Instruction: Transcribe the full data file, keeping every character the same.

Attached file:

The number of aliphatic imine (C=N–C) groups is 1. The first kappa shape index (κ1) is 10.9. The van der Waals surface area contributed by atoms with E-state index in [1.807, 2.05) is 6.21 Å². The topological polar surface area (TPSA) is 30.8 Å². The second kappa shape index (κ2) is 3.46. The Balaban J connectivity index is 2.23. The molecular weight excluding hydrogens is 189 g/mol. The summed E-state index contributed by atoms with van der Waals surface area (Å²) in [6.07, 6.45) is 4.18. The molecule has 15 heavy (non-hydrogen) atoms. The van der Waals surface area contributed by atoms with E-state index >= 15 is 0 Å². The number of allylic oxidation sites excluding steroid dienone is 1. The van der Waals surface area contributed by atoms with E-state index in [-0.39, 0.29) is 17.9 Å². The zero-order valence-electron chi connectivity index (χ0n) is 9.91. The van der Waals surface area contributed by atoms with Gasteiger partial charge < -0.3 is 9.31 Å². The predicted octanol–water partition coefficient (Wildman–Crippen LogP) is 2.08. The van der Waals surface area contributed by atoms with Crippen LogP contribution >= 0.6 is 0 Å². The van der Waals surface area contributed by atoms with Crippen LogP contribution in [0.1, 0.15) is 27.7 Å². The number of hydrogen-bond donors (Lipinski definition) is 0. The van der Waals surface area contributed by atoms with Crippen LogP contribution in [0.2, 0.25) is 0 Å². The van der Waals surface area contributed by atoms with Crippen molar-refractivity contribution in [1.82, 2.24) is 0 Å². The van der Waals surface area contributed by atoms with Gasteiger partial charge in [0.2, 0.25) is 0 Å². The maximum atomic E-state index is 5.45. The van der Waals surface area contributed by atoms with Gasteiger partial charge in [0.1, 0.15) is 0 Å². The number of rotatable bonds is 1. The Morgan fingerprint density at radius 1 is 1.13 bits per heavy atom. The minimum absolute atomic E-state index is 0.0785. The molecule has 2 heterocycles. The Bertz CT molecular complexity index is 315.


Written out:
The number of aliphatic imine (C=N–C) groups is 1. The first kappa shape index (κ1) is 10.9. The van der Waals surface area contributed by atoms with E-state index in [1.807, 2.05) is 6.21 Å². The topological polar surface area (TPSA) is 30.8 Å². The second kappa shape index (κ2) is 3.46. The Balaban J connectivity index is 2.23. The molecular weight excluding hydrogens is 189 g/mol. The summed E-state index contributed by atoms with van der Waals surface area (Å²) in [6.07, 6.45) is 4.18. The molecule has 15 heavy (non-hydrogen) atoms. The van der Waals surface area contributed by atoms with E-state index >= 15 is 0 Å². The number of allylic oxidation sites excluding steroid dienone is 1. The van der Waals surface area contributed by atoms with E-state index in [-0.39, 0.29) is 17.9 Å². The zero-order valence-electron chi connectivity index (χ0n) is 9.91. The van der Waals surface area contributed by atoms with Gasteiger partial charge < -0.3 is 9.31 Å². The predicted octanol–water partition coefficient (Wildman–Crippen LogP) is 2.08. The van der Waals surface area contributed by atoms with Crippen LogP contribution >= 0.6 is 0 Å². The van der Waals surface area contributed by atoms with Crippen LogP contribution in [0.1, 0.15) is 27.7 Å². The number of hydrogen-bond donors (Lipinski definition) is 0. The van der Waals surface area contributed by atoms with Crippen LogP contribution in [0.2, 0.25) is 0 Å². The van der Waals surface area contributed by atoms with Crippen molar-refractivity contribution in [1.82, 2.24) is 0 Å². The van der Waals surface area contributed by atoms with Gasteiger partial charge in [0.2, 0.25) is 0 Å². The maximum atomic E-state index is 5.45. The van der Waals surface area contributed by atoms with Gasteiger partial charge in [0.1, 0.15) is 0 Å². The number of rotatable bonds is 1. The Morgan fingerprint density at radius 1 is 1.13 bits per heavy atom. The minimum absolute atomic E-state index is 0.0785. The molecule has 2 heterocycles. The Bertz CT molecular complexity index is 315.